Charro Days

by Benjamin Treviño | January 10th, 2022 | Blog, General

Established in 1937, Charro Days is an annual fiesta celebrated in the city of Brownsville during the latter part of February. The celebration is an homage to the area’s Mexican heritage, and reinforces the cultural, familial, and commercial trade bonds that have long existed between Brownsville and its Mexican sister city, Matamoros.

Charro Days takes its name from the Mexican charro – the legendary horse riders known for their large sombreros, and stylish attire. The first Charro Days celebration was held February 24–27, 1938, and consisted of parades, dances, concerts, and a grand ball in Matamoros known as Noche Mexicana.

The Mr. Amigo Association was added to the Charro Days festivities in 1969. Each year, the group selects a Mexican citizen who contributes to the friendship between Mexico and the United States. Mr. Amigo traditionally presides over the Charro Days opening ceremony which is held in the middle of the Gateway International Bridge, and begins the Mexican grito (celebratory cry). The mayors of Brownsville and Matamoros also exchange greetings and gifts.

Some of the notable celebrities who have been chosen as Mr. Amigo in years passed include: Mario “Cantinflas” Moreno, Vicente Fernández, Juan Gabriel, Lola Beltrán, and Lucha Villa.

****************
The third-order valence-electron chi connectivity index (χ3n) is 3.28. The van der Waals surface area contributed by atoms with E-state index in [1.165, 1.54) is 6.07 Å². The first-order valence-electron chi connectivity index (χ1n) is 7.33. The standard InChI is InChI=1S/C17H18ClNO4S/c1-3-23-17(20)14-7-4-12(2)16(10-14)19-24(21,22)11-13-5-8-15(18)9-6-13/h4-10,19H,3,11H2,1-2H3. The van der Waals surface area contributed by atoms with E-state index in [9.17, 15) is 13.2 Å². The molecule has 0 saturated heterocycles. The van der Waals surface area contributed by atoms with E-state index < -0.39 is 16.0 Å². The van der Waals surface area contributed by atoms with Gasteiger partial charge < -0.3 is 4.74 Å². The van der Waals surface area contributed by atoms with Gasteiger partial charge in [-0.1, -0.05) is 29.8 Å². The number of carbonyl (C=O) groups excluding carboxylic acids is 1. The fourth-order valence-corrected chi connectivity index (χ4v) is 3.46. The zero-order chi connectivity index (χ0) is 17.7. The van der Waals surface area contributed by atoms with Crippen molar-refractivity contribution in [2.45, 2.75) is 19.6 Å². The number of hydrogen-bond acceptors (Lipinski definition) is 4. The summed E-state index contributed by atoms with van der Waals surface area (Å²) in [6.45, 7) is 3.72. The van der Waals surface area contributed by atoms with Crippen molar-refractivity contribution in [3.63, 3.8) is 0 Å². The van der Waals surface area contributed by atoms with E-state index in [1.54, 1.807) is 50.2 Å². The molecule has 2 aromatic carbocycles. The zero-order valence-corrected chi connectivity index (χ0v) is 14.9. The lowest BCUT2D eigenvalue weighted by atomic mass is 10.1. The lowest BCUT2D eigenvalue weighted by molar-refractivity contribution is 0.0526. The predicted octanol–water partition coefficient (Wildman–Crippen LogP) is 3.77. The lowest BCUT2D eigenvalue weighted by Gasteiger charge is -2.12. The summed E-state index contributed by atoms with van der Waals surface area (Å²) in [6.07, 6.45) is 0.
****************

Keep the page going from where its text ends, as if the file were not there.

The Sombrero Festival was added to Charro Days in 1986. The three-day street festival enriches the fiesta spirit throughout the city. This event takes place in Washington Park located in downtown Historic Brownsville, and features an array of attractions, including the jalapeno eating contest, the grito contest, and the charro bean cook off. The Sombrero Festival also features performances by Tejano, Conjunto, Norteño, Country, and rock music performers.

The most-colorful aspect of Charro Days is the wearing of regional costumes of Mexico by the general public. The tradition began in 1949 when organizers issued a booklet of patterns featuring drawings of women’s and men’s traditional apparel from Michoacán, Oaxaca, Yucatán, and Chiapas, and other regions of Mexico. The china poblana dress, and the charro suit (including sombrero) are among the most popular costumes worn during Charro Days.


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